If you would like to order in bulk (8 or more copies) for study groups, or to give as Christmas gifts, please contact me at the email link on the side ( We might be able to work out autographed editions for larger groups, though Christmas might be a push!

Sharing the Word:
Finally, I invite you to tweet or link this posting on your facebook or myspace page. Each time someone links, it helps get the word out about this book, and the issues it confronts. Thanks so much!

Tuesday, December 1, 2009

Thoughts from another on the hill

Now and then I speak of the hill where we enjoy our life. We live here with family in three different dwellings. From my early 1800's log cabin, I am a minute's walk from my daughter, her husband and our first grandchild. My son-in-law--Matt--is in school to be a counselor, and was assigned the chore of spending time in "self care" this week. He wrote his reflections as a part of the project. Why not sit back with a cup of mulled cider, and enjoy his reflections and wisdom.

As the last of the leaves unwillingly release their hold and float their way to the ground, Brown County seems to settle into the holiday mood. Christmas lights gently frame the downtown streets and the first of the beloved holiday tunes are heard on speakers around town. A mile or so outside of town sits a little cabin-like home, nestled into the densely grown oaks and maples, with the occasional pine accenting the landscape year-round with its green needles. This is my house. And following suit with the rest of our community, we too are getting in the holiday mood. Free time these days is spent sitting around the wood stove with family and friends, tipping back mug upon mug of mulled cider, and counting our blessings that so many are doing without this year.

The economic decline has not passed over our hill. There have been salary cuts, followed by sleepless nights. And there has been a general sense mutually agreed upon frugality. This holiday season will have to be enjoyed in spite of shrunken budgets. But for some reason, there is no disparity in thinking that this Noel will be any less cherished than those passed. No, we will simply have to be thankful for the life we spend on the hill with family. And the gifts we make for one another will be more thought through than another over-priced gift, hurriedly purchased at that god-forsaken place known as the mall.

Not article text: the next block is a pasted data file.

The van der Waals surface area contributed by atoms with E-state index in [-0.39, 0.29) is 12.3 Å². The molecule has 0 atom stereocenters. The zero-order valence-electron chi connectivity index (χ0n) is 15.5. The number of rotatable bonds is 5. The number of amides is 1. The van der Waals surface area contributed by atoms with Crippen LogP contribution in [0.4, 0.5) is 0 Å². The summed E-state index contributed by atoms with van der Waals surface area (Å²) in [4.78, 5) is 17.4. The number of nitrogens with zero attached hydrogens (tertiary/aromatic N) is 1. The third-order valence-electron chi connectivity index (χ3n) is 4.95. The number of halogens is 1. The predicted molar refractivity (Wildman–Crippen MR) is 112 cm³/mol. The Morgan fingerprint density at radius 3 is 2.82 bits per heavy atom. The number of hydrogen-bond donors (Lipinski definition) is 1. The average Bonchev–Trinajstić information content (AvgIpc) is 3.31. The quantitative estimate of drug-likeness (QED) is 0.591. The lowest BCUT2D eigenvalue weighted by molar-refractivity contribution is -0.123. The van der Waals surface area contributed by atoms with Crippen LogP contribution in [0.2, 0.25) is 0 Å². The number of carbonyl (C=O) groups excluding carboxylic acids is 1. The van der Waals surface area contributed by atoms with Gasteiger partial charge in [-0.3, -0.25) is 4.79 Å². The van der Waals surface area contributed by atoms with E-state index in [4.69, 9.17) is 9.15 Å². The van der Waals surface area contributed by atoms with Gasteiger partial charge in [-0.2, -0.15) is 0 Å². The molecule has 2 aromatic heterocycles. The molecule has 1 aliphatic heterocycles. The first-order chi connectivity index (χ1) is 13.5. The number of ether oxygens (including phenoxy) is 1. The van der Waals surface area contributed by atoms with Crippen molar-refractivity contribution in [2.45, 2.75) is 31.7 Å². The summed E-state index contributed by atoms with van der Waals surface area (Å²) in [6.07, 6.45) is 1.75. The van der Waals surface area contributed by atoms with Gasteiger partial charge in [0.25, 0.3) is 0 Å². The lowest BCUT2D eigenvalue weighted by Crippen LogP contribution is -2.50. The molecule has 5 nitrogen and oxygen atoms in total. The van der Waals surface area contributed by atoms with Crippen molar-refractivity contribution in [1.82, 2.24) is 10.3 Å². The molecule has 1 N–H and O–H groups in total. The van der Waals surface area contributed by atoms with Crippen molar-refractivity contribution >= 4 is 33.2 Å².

It was with all of this in mind that I decided to use my Tuesday morning to begin work on a Christmas present for... [name and info removed to save a Christmas surprise!]...a close friend. Plans were easily Googled, and after a trip to Menards, I had what I needed to build the first of my holiday related, wood-working projects. Pulling out the saw horses and table saw I began measuring, marking, and cutting boards to specification. And within the course of two hours had all the pieces needed to assemble what I am sure will be a much-appreciated and well-used Christmas present.

I have always enjoyed wood-working. The sorts of crafts that require saws and drills brings out in me a boyish glee, like sand paper brings out the natural grain in a beautiful piece of walnut. And so having the opportunity to spend two, Tuesday hours putting tool to wood, was for me indeed self-care. Fortunately for me, my life is somewhat conducive to pursuing arts and crafts. My wife and I have made it a priority to allow one another the time needed to pursue those interests that otherwise would go untouched, as often happens with adults who can see no other interest than career and other pursuits of this rat race. It has become the intention and mission of our home to attain a simple life.